This document (originally published on GitHub) contains additional supporting material for the claims in this post (published 1 September 2019), in response to a cease and desist letter from John A. De Goes that I received on 6 July 2020. In the letter De Goes's lawyer claims that the post "specifically targets our client with the goal to publicly vilify our client" and threatens to sue me for defamation in a German court.Continue reading
The Fantasyland Code of Professionalism (FCoP) is a code of conduct developed by the Fantasyland Institute of Learning, an organization that was founded by John A. De Goes and is responsible for LambdaConf, a functional programming conference.
Many other people have written about the shortcomings of the FCoP as a code of conduct, including Christie Koehler, who calls it "beyond mediocre" and "downright dangerous", and Matthew Garrett (in an article titled "The Fantasyland Code of Professionalism is an abuser's fantasy").
The purpose of the post you're reading now isn't exactly to critique the FCoP, though, but to preserve some of the discussion surrounding it, since De Goes has recently deleted the FCoP GitHub repository and several other FCoP-related documents, in a move that seems related to the fact that he's currently threatening to sue me for defamation.
The FCoP was developed specifically in response to the 2016 LambdaConf controversy, and it's clearly designed to protect white supremacists like Yarvin.
De Goes's lawyer writes:
The FCoP is a code of conduct for professional communities that our client has created. The FCoP is clearly not designed to protect white supremacists.
I've provided evidence in another document that it's reasonable to describe Curtis Yarvin as a white supremacist, and that many other people besides me have done this, including journalists, prominent software developers (for example Erica Baker in this Inc. article), and one of his former business partners.Continue reading
This post is a collection of links about John De Goes that show some clear patterns of behavior:
- De Goes defending white supremacists and misogynists.
- De Goes attacking critics and accusing them (especially women) of lying.
- De Goes engaging in targeted harassment, either directly (@druconfessions) or indirectly (e.g. via ClarkHat, a LambdaConf sponsor).
Yesterday morning John De Goes published a blog post explaining why he and the other LambdaConf organizers decided not to uninvite an outspoken defender of slavery and lots of other vile stuff from their conference.
If you think that keeping Yarvin on the program was the right choice, then this post isn't for you. I think you're wrong, and it's pretty likely I also think your reasons are bad, predictable, and boring. John's blog post is at least not predictable or boring, even though there are plenty of problems with the process he describes, and even though it's really hard to read his anxiety about the power of "social media", etc. as anything but more Moldbuggian fretting over lost privilege.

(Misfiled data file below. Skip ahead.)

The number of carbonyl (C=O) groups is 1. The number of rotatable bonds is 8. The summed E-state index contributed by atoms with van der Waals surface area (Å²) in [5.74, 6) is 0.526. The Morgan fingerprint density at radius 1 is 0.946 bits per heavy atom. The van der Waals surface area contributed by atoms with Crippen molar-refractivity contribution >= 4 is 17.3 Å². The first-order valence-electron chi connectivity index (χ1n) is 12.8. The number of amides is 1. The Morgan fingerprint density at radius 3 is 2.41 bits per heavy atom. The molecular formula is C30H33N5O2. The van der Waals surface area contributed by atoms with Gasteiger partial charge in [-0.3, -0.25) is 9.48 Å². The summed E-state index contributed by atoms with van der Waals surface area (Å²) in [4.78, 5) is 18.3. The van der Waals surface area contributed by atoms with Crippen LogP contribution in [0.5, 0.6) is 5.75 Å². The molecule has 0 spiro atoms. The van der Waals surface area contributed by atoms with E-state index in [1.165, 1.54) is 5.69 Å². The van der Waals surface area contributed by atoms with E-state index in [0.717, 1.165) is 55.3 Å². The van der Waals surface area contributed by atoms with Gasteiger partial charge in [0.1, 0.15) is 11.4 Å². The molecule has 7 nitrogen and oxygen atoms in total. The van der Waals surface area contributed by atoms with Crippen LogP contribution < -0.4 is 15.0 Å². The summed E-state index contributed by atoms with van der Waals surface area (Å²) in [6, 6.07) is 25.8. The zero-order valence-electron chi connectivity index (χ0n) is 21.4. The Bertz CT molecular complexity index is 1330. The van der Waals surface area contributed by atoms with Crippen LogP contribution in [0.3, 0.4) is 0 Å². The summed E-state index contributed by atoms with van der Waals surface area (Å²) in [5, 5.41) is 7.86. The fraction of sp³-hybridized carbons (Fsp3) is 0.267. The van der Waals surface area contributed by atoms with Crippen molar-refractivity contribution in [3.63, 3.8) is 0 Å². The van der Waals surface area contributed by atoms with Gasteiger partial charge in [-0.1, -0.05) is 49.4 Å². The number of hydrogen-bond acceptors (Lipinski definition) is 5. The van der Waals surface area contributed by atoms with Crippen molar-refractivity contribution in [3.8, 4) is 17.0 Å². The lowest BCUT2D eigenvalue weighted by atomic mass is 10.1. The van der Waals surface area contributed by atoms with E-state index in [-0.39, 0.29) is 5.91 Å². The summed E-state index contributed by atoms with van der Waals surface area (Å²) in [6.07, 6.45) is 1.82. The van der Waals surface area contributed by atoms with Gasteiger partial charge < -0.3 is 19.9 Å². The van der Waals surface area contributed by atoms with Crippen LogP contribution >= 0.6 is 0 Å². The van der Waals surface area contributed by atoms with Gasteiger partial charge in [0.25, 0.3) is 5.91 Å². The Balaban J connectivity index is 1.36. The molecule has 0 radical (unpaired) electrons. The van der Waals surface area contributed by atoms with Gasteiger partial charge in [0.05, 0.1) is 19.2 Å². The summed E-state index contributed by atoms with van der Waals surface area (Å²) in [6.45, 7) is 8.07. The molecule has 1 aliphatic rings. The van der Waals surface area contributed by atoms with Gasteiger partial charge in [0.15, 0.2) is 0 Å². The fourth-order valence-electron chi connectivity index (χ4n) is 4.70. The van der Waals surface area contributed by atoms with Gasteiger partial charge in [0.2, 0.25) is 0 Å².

What this post is about is how good last year's LambdaConf was. It's the only LambdaConf I've been to, and will probably be the only one I'll ever go to, now, but it was also possibly the best tech conference I've ever been to. They seemed to get so many things right and to have thought carefully about so many things: the balance of the program, the clarity about the code of conduct, the on-site child care, the emphasis on not organizing every extracurricular event around alcohol, and so on. I'm not sure I've ever seen another conference note the availability of all-gender restrooms on their website. At least from my perspective, none of these efforts felt perfunctory—I got the impression that the organizers really cared deeply about creating a welcoming environment.
This was especially important to me at last year's conference because in May 2015 the Scala community was even more of a disaster than usual. Scalaz had recently withdrawn from Typelevel, the Scalaz leadership had been rearranged, and I'd been in some fairly unpleasant arguments with a couple of the LambdaConf speakers and more than a couple of the other attendees. I was nervous about what this would mean for the tone of the conference, but somehow it was a non-issue—I personally saw nothing but civility and a lot more good will than I expected, and I believe the LambdaConf organizers deserve at least part of the credit for that.
This is why I find yesterday's decision so frustrating—I know people do shitty, inconsistent, exclusionary things all the time, especially in the tech industry, but this is like watching a friend do something particularly shitty, inconsistent, and exclusionary.Continue reading